Brazil unveiled a potentially steep tax on foreign exchange derivatives Wednesday, knocking the real back from a 12-year high in its latest bid to curb a currency rally that is hampering local industry.
The measure imposes a 1-per-cent tax on trading in currency derivatives that result in a net bet the real will firm, allowing for an up to 25-per-cent levy in the future.
The Brazilian real weakened nearly 2 per cent on the news to 1.567 per dollar from Tuesday, when it closed at its strongest since January, 1999. The currency had surged more than 8 per cent this year, adding to a 4.6-per-cent gain in 2010.
“We are going to make speculation less profitable with all these measures,” Finance Minister Guido Mantega said at a news conference. “We are in the middle of a currency war. Imagine if no measures had been taken – the dollar would be even lower.”
If the current tax did not have the desired effect, he added, the government would be willing to raise the levy.
Mr. Mantega was quick to stress that defensive currency hedging would not be hurt by the measure, and the head of the central bank said Brazil will still welcome foreign inflows.
“Brazil continues to be a country receptive to foreign investment,” central bank head Alexandre Tombini said in Rio de Janeiro.
Analysts said the move, part of the Brazil’s piecemeal approach to reeling in currency gains, will have little long-term impact while interest rates remain the highest among major world economies.
“The problem isn’t going to go away with a little tax on derivatives. It might help at the margin, but it’s not going to solve the problem,” said David Rees, an emerging markets economist with Capital Economics in London.
“Over the medium- to longer-term, they need to get real interest rates down and that’s going to take a lot longer to do and require structural reforms,” he added.
With acrimonious U.S. debt talks stalled and an ongoing sovereign debt crisis roiling the euro zone, Brazil looks even better to investors, analysts say.
Separately, Brazil has proposed that a meeting of World Trade Organization ministers in December discuss exchange rates in the context of world trade, a WTO spokesman said Wednesday.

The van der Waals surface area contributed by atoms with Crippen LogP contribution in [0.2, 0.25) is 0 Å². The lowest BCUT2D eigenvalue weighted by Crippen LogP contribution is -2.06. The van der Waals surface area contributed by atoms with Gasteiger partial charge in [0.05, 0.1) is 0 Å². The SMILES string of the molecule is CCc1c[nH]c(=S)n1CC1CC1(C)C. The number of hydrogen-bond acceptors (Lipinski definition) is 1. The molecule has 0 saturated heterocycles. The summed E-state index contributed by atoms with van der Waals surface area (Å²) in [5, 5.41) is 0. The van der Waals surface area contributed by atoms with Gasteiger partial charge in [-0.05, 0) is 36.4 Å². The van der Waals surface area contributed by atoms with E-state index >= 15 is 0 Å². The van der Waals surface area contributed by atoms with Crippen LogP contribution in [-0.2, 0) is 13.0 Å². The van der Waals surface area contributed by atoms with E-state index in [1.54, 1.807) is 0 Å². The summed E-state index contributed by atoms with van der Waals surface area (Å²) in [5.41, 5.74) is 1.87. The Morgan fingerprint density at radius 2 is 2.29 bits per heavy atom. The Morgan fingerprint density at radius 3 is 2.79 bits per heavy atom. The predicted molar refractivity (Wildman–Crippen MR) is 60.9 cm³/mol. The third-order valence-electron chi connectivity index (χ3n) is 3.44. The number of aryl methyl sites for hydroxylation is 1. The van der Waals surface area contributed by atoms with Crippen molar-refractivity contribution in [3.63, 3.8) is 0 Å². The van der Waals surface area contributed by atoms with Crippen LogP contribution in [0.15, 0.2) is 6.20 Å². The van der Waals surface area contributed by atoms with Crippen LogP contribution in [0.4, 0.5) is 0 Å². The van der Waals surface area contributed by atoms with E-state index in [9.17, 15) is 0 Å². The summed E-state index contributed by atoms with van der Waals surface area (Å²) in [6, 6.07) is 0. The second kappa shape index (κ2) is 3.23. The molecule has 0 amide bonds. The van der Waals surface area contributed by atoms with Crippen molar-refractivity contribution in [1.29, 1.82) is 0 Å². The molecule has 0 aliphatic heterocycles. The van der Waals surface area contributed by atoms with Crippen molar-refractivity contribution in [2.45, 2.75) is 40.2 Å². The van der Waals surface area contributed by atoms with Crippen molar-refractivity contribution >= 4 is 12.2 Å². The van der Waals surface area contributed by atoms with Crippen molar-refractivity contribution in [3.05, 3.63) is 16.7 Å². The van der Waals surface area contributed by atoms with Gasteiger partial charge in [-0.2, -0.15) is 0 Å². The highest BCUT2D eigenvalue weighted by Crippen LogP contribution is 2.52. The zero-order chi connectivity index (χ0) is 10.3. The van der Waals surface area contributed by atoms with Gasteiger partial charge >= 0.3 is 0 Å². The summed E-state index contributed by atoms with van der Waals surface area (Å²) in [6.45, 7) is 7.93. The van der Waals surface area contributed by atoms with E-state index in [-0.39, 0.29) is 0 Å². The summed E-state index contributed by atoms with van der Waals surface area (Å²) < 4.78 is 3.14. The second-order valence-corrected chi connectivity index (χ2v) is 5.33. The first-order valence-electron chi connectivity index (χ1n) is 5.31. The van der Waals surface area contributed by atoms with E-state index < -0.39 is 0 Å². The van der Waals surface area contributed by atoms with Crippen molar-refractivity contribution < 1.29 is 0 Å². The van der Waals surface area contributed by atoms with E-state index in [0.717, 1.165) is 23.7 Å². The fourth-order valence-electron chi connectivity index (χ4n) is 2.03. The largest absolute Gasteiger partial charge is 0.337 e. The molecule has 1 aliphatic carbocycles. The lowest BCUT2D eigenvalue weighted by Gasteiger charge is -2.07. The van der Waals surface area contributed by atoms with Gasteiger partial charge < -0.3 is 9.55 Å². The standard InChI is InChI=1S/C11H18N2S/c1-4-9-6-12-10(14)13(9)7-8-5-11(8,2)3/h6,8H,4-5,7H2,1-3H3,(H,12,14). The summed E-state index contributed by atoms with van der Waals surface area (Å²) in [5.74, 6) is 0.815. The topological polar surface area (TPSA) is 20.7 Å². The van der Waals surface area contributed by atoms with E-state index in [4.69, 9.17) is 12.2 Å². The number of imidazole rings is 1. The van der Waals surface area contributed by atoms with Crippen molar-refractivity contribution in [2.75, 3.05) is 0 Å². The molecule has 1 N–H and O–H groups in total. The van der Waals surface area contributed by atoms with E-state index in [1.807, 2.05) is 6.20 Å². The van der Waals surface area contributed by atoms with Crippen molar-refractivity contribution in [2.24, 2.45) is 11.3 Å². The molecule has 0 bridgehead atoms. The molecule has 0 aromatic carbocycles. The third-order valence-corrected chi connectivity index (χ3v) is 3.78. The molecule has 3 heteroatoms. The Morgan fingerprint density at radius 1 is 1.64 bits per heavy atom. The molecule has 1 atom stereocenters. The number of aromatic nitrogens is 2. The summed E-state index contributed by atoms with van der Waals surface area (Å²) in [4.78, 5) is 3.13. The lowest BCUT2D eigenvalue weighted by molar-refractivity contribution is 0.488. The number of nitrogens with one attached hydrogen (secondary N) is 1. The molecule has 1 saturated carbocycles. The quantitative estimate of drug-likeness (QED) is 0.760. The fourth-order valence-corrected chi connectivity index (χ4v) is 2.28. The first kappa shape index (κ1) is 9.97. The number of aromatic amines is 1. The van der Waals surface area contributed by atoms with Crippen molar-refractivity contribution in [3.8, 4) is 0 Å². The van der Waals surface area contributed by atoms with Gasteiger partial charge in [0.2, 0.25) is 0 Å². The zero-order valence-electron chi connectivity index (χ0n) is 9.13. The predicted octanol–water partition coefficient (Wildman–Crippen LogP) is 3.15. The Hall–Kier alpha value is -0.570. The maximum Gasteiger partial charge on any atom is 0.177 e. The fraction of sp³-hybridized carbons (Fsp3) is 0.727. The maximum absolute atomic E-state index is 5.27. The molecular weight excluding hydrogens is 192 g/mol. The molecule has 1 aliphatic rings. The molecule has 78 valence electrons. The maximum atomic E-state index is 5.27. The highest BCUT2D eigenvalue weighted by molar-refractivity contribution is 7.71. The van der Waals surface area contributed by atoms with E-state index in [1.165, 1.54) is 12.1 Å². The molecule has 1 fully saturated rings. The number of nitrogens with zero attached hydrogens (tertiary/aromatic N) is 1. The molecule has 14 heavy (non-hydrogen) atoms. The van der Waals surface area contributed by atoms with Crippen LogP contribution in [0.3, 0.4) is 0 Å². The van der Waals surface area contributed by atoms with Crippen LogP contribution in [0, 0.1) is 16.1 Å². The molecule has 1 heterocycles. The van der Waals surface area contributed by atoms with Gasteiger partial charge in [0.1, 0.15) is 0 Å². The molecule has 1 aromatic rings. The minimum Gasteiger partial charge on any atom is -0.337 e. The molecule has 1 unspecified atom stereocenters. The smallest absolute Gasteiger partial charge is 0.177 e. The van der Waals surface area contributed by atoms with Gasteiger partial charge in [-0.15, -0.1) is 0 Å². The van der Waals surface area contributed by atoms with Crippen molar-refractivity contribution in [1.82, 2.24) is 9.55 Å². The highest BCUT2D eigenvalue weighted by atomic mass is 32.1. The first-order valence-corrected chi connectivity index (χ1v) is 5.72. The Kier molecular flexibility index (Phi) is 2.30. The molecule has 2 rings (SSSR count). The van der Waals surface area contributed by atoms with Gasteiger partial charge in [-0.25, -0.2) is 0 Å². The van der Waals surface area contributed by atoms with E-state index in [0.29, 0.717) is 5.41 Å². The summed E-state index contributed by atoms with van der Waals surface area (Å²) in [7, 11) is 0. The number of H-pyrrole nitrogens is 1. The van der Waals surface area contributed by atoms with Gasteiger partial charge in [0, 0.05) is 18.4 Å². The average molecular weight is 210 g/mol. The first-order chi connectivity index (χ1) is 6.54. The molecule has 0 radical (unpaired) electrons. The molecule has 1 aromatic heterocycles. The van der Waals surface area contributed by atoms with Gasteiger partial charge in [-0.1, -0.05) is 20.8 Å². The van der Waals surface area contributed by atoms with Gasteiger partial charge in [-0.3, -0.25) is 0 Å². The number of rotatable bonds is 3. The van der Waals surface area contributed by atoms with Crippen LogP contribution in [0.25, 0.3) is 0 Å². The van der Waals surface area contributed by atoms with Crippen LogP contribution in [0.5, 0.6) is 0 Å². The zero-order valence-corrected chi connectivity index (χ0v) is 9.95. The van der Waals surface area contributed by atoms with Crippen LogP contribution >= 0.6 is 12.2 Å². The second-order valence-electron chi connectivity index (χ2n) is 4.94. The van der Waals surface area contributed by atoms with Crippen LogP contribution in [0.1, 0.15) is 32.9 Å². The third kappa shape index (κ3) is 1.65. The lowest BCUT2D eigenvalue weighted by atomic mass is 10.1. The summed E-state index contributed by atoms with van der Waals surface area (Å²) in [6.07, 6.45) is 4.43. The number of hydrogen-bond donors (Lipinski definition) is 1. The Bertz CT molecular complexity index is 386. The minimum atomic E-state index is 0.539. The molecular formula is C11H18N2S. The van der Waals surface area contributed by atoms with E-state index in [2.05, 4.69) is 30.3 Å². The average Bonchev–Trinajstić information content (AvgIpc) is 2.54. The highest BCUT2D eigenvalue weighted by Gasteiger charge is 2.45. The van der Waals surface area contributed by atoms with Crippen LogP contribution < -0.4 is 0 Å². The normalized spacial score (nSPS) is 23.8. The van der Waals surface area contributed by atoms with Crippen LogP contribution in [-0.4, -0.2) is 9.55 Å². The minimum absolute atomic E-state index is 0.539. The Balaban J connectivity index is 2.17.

There is a consensus that the international body should study the relationship between currencies and trade, but Brazil also wants to see how the WTO works with the World Bank and the International Monetary Fund for more policy-making coherence.
Brazil has seen foreign money flood into its economy this year – $10.87-billion (U.S.) this month through July 22, according to central bank data. Much of that has come as foreign direct investment, more reliable than speculative funds known as hot money.
Brazil has taken in a record $32.5-billion in FDI so far in 2011.
Many economists had believed the centre-left government of President Dilma Rousseff would not let the real slip through the psychologically significant 1.55-per-dollar level, a perceived floor for months.
The new tax may be an effort by Brazil to defend that level, said Pedro Tuesta, a Latin America economist with 4Cast in Washington. “It was the floor just on Friday, not long ago,” he said. “I am betting on that floor.”
The new measures hit shares of exchange operator BM&FBovespa particularly hard, as it tumbled 4.4 per cent.
With the real trading at levels not seen since a currency crisis that brought Brazil to its knees in early 1999, the government has stepped up efforts to curb the rally.
Mr. Mantega warned markets Monday: “We’re always ready to take measures that will stop excessive gains in the Brazilian currency.”
But investors pushed the real higher Tuesday, shrugging off Mr. Mantega’s latest attempt to talk the currency down.
Brazil has taken a flurry of steps over the past year to brake the real’s rise – from selling reverse currency swaps to slapping reserve requirements on banks’ foreign exchange positions.
Brazil is not alone. Many emerging market economies have seen currency gains as they have recovered ahead of still-struggling industrial nations.
In practical terms, that means many emerging economies have raised interest rates to battle the inflationary pressures that come with brisk growth. But in the United States, interest rates remain near zero to boost lacklustre economic expansion.
Brazil’s central bank has raised interest rates five times this year to curb inflation. Analysts see at least one more hike this year from the current 12.50 per cent.
With Brazil’s investment-grade ratings from all three major agencies and those high interest rates, foreign investors have borrowed money cheaply abroad to chase tempting returns in the country – pushing up the real in the process.
The strong real has hurt exporters and sparked furious complaints from industry leaders who say the continued firming in the currency threatens their capacity to create jobs.
But complicating Ms. Rousseff’s currency woes is the inflation rate at 6.75 per cent in the 12 months through mid-July, above the official target range of 4.5 per cent, plus or minus 2 percentage points.
In a country still haunted by memories of runaway prices, taming inflation is high on Ms. Rousseff’s list of priorities.